Geoff Apps has always been ahead of his time. His ‘cross country bicycle’ pre-dated the mountain bikes of Marin County and even wearing tweeds on bikes is back in vogue, thanks to London’s Tweed Run.
Apps now lives in Scotland – he moved to Coldstream when Jim McGurn’s New Cyclist upped sticks there from York – but he was formerly based in Buckingamshire, smack bang in the middle of the Chiltern Hills.
His first commercially-available bike was the Range-Rider Cross Country Cycle in 1979, although he’d been refining his design since the mid-1960s. The upright Range Rider – later to form part of Apps’ Cleland Cycles brand – was built for riding through mud, for hacking up and down wet, slimy hillsides. It had mud-guards and obscure studded tyres from Finland.
Aside from those tyres and an eclectic mish-mash of international components, some from the world of trials motorcycling, the Range-Rider was English through and through.
Apps sold a few, but from an evolutionary point of view, it was a bicycling dead-end. (However, there’s talk of a replica machine being made available for sale by a UK bike company).
But just because the Californian ‘mountainbike’ had the right kind of off-road genes to take over the world, that doesn’t mean Apps’ Range-Rider was a flop. It turned heads, got people thinking. Apps was also in touch with the Marin County pioneers from the earliest days. His 700C tyres from pre-phone Nokia were shipped to MTB pioneers Gary Fisher and Charlie Kelly. They had a frame built for the wheelsize by Tom Ritchey: if it weren’t for Nokia’s supply problems all MTBs today might have been 29ers and not the now familiar 26-inch standard.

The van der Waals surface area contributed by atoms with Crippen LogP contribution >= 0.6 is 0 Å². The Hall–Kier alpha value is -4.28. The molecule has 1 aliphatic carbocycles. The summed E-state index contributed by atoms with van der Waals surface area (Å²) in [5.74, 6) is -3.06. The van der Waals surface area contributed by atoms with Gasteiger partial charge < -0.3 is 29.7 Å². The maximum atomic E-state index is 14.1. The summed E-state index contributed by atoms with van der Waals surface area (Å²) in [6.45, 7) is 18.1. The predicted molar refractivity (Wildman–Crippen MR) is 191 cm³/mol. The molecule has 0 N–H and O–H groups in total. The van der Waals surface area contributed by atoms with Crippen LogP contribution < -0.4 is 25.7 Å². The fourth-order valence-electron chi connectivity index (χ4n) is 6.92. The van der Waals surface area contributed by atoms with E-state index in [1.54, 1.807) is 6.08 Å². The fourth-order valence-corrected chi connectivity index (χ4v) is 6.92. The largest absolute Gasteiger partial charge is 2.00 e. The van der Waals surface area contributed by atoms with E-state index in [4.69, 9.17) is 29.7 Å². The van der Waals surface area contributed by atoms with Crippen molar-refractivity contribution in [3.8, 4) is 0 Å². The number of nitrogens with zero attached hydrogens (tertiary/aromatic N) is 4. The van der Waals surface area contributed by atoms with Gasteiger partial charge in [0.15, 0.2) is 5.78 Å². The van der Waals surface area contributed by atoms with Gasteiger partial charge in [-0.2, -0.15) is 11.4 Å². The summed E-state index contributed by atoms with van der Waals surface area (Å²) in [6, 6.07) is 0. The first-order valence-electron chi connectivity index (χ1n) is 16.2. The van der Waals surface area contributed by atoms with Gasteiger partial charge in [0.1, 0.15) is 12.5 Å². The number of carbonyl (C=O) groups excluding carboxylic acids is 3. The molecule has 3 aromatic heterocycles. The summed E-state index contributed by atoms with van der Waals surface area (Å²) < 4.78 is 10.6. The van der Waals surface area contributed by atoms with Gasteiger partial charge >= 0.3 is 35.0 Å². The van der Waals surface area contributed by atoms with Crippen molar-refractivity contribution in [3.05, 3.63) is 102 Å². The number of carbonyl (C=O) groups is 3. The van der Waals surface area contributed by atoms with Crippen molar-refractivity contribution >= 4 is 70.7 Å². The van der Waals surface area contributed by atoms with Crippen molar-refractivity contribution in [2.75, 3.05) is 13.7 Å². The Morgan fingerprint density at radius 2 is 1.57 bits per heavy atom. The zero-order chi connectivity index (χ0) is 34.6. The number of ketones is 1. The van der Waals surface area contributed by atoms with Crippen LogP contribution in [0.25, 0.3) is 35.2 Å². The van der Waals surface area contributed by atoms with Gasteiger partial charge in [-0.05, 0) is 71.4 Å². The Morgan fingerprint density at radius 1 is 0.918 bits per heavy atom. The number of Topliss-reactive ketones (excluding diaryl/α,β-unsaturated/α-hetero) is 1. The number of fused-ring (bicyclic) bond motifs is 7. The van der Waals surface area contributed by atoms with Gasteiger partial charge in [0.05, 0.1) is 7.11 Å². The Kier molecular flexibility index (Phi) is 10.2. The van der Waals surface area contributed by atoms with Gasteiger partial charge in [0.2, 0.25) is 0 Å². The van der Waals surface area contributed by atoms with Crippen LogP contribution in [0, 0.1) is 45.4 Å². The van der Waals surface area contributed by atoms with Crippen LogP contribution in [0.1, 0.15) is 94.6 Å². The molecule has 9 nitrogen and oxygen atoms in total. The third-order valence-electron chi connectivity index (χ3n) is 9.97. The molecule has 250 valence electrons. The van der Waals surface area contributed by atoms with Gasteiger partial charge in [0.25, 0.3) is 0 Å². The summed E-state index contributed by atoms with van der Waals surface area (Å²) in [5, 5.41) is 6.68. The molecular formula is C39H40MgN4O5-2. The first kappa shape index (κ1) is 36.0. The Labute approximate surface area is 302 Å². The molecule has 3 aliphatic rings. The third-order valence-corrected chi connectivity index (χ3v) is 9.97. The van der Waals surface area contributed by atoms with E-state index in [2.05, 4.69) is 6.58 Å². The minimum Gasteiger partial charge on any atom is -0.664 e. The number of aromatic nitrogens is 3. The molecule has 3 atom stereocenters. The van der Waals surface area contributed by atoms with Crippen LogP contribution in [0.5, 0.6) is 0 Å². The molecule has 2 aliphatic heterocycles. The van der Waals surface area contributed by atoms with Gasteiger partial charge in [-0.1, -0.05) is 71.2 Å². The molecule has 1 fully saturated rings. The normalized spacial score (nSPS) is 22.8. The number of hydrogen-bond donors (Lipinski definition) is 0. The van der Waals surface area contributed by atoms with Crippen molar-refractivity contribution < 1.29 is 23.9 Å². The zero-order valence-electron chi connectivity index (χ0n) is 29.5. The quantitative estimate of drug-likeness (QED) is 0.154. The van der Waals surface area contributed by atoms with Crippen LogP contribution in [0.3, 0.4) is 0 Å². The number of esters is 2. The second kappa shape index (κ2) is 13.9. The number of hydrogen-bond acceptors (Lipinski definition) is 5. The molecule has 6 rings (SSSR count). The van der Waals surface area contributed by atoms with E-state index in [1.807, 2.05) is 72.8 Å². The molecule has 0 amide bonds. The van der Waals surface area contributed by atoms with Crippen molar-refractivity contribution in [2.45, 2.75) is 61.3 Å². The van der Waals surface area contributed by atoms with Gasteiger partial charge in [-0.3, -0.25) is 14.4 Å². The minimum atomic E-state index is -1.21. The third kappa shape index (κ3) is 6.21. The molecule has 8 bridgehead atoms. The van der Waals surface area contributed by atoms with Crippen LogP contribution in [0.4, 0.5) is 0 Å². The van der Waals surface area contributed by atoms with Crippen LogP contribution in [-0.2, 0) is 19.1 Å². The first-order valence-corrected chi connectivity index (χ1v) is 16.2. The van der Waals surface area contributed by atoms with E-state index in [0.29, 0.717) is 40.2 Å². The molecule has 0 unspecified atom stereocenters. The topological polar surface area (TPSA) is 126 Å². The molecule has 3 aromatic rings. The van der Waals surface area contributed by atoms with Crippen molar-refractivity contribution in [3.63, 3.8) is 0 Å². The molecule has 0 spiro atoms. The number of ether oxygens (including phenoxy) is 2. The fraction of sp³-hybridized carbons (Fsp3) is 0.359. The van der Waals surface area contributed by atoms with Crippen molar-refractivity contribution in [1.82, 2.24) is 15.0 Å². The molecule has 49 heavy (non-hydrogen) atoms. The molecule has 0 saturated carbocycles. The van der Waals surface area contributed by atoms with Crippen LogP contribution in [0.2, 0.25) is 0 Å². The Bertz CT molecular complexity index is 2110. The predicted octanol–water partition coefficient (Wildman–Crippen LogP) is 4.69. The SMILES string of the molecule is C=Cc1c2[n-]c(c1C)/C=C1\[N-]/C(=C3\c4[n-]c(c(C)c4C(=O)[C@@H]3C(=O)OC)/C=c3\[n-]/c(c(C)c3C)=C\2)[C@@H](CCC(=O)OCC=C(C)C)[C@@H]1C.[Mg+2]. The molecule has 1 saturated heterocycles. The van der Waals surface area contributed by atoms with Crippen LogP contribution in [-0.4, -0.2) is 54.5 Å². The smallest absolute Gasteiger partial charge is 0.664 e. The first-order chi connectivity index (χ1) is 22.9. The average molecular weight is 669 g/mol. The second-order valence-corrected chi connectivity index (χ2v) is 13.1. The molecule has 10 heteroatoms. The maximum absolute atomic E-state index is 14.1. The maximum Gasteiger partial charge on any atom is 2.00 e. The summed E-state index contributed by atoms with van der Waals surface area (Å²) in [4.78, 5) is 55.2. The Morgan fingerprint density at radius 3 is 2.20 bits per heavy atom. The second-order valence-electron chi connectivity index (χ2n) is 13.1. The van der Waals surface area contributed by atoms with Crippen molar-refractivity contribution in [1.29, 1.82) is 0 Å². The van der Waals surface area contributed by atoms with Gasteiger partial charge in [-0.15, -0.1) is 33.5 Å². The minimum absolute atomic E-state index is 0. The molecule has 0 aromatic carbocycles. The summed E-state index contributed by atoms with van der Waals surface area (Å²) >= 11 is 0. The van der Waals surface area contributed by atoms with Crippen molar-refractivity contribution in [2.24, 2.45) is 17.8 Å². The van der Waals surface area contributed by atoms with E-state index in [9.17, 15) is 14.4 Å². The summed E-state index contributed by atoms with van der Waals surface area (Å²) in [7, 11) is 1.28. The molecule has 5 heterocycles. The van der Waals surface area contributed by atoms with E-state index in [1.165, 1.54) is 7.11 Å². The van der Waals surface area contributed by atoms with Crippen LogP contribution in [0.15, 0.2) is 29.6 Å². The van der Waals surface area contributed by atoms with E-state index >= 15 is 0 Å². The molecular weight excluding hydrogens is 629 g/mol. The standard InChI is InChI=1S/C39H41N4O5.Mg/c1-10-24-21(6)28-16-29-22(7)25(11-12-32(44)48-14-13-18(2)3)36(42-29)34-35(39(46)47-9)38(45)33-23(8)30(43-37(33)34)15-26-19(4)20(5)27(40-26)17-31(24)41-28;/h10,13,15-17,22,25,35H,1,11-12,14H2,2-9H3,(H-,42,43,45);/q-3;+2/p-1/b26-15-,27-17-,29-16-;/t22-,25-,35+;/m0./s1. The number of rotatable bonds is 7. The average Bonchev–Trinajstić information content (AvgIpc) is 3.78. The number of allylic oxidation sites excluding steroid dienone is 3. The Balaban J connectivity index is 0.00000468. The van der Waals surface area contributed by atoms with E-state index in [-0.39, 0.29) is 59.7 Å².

It’s this linkage to the Californian pioneers that needs to be recognised. And recognised by the US Mountain Bike Hall of Fame. Apps has been nominated before but there are precious few non-Americans in what pioneer MTB racer Jacquie Phelan of America calls the Hollow Fame.
With the help of BikeBiz – and some famous names – perhaps Apps can stake his claim as one of the visionaries which helped transform the global market for bicycles?
In a Skype conversation, Gary Fisher told me: “I’ll talk with Joe Breeze, Charlie Kelly and Dan Cook and the rest of the gang and do something for Geoff.”
Hopefully, 2010 will be the year Geoff Apps gets the recognition he deserves. I’m biased. I rode with Apps in the 1980s, trying out the successor machine to the Range-Rider. Apps’ Wendover Bashes were among the earliest MTB events in the UK and helped fire up an enthusiasm for mountain biking from the early adopters, the folks like me who raved about this new form of cycling.
By the time I was writing about the Wendover Bash, App’s Aventura mountain bike was already losing ground to the likes of the first Ridgeback, the Dawes Ranger and, of course, the Specialized Stumpjumper. Soon to popularise MTBing in the UK, the likes of Ari Hadjipetrou and Drew Lawson were soon to introduce the Muddy Fox Courier and its game-changing print and TV adverts.
Geoff Apps faded from view. He still has a small but loyal following of Cleland owners. They meet up for annual retro rides and reminisce.
The Range Rider and Apps’ later bikes might have been practical for UK conditions but they were never likely to take over the world. He rode his in wellies, not exactly zeitgeist potential. Nevertheless, Apps influenced designers who came after him. Some of his original ideas later became standard on MTBs, such as twist-grip gears and sloping top-tubes. He was using big rear blocks in the 1960s.
Mountain bike designer Brant Richards said: “[Geoff Apps] and [his framebuilder] Dave Wrath Sharman were a huge influence on me because of their different way of solving problems.”
Richards would like to see Apps in the US MTB Hall of Fame but Apps himself is quintessentially deprecating:
“I’m not sure I should be in the Hall of Fame. After all, how much influence have I had on the ‘mountain bike’? Although many mountain bikes do now have sloping top-tubes and twistgrip shifters, they do not feature hub gears, roller-brakes, full-length mudguards, a chainguard, a skate-plate, a high centre-of-gravity, short-reach handlebars, a hub dynamo and lights, nor swing pedals.